Phoenix housing costs and stagnant income keeping millennials at home
PHOENIX — Despite a strong economy, Valley millennials still seem reluctant to move out of their parents’ house.
In a new study by Zillow, the real estate company found that 21.4% of millennials in Phoenix are still living with their mom.
“This is up from 9.2% of young young adults between the age of 23 and 37 in 2005,” Sarah Mikhitarian with Zillow told KTAR News 92.3 FM on Wednesday. “More than double the share of young people [are] living with their moms.”
The rise of young adults reluctant to move out comes despite a drop in unemployment from 11% in 2018 to 8% in 2019 for the age group. According to Mikhitarian, that doesn’t tell the whole story.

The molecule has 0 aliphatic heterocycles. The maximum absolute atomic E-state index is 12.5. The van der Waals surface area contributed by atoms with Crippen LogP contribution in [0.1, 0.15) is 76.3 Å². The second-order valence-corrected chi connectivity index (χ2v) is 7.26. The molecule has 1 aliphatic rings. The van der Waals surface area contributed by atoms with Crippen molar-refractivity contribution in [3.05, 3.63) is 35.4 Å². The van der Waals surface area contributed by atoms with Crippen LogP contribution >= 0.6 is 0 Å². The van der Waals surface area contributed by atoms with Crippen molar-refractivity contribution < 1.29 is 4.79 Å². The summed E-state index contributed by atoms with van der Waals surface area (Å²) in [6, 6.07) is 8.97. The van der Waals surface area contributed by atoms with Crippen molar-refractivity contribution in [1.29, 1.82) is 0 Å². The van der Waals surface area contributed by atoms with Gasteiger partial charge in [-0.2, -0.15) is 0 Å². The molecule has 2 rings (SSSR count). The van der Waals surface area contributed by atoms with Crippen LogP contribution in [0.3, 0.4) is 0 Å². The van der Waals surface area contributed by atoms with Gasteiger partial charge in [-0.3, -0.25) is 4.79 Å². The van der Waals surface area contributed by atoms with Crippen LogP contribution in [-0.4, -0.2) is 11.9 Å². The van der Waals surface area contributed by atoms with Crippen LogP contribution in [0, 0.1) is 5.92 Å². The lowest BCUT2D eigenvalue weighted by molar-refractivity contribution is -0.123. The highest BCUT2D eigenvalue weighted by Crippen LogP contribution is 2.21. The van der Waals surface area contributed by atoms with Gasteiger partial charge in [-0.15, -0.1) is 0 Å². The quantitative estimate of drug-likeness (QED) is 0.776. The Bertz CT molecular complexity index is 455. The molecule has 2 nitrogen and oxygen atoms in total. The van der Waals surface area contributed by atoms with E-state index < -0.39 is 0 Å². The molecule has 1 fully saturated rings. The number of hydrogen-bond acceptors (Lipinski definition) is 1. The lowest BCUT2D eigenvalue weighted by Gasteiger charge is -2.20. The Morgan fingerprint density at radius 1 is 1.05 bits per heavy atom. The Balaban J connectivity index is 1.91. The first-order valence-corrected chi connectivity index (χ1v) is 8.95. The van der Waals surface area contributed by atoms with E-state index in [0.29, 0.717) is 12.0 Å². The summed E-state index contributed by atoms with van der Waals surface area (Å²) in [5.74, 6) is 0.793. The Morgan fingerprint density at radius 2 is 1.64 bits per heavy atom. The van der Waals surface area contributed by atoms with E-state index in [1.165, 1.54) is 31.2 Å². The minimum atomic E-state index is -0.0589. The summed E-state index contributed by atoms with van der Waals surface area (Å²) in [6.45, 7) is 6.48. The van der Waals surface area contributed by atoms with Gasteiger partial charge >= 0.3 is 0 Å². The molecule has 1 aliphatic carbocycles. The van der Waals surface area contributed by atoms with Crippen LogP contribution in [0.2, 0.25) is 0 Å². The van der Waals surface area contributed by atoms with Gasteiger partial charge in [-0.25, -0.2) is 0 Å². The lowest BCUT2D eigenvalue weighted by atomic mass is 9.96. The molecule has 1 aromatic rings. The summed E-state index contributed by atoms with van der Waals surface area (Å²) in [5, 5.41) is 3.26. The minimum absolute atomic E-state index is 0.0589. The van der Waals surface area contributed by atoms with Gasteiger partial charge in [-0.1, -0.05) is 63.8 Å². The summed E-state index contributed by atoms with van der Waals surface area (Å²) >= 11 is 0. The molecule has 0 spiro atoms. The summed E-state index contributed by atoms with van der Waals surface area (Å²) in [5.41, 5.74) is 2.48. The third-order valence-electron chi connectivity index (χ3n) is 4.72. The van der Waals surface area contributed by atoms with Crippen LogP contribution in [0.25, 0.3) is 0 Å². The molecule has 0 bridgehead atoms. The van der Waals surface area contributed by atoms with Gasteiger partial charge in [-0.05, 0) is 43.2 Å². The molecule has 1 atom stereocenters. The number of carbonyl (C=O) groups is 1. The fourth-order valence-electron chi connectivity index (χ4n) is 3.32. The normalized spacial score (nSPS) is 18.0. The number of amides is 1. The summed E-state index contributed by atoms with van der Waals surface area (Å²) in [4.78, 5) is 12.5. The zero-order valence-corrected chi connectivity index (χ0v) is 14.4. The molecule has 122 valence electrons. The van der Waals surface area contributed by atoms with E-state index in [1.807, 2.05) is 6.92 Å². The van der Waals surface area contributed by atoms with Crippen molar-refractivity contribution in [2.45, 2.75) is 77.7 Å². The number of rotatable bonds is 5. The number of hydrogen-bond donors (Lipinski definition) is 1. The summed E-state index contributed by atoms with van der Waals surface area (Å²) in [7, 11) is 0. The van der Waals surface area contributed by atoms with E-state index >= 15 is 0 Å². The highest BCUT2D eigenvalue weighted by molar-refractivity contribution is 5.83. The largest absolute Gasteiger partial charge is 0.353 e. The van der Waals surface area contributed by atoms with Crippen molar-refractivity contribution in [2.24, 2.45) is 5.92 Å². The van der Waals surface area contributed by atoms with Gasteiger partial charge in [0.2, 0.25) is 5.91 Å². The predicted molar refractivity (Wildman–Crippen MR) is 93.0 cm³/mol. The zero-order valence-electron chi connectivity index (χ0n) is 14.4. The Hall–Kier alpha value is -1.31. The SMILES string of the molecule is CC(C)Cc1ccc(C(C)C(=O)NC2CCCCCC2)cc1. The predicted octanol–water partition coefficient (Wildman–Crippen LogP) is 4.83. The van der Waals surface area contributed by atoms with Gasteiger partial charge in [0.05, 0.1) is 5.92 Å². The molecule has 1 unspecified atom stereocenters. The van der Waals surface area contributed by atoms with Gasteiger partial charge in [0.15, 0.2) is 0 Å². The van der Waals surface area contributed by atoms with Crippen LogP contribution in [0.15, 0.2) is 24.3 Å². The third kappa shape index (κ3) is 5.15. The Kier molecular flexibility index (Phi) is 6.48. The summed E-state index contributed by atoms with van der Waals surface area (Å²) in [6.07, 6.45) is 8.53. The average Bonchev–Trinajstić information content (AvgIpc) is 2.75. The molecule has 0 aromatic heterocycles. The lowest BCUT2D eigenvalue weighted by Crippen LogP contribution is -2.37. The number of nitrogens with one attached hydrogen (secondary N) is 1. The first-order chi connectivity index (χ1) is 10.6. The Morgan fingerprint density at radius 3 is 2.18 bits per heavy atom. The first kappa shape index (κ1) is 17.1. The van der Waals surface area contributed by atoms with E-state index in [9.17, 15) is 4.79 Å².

“Because incomes have not kept pace with housing costs, it has just been really difficult for them to get into a home of their own,” she said.
“I think a lot of it has to do with the unfortunate timing of millennials who graduated into a recession and may have even lost their first home due to the housing bubble bust.”
Those factors, along with studies that show millennials are getting married later in life and starting to embrace the sharing economy are other reasons why she suspects that millennials are staying at home longer.
Nationally, averages from most categories in the study compare quite similarly to Phoenix.
Mikhitarian said that a typical renter pays close to 30% of their monthly income on rent. In Phoenix, the average millennial spends close to 26.2%.
The national average for rent is $1,474, while in Phoenix the average is $1,446. The national rate of young adults living with mom is 21.9%, just a half percentage point higher than Phoenix.
KTAR News 92.3 FM’s Nailea Leon contributed to this report.
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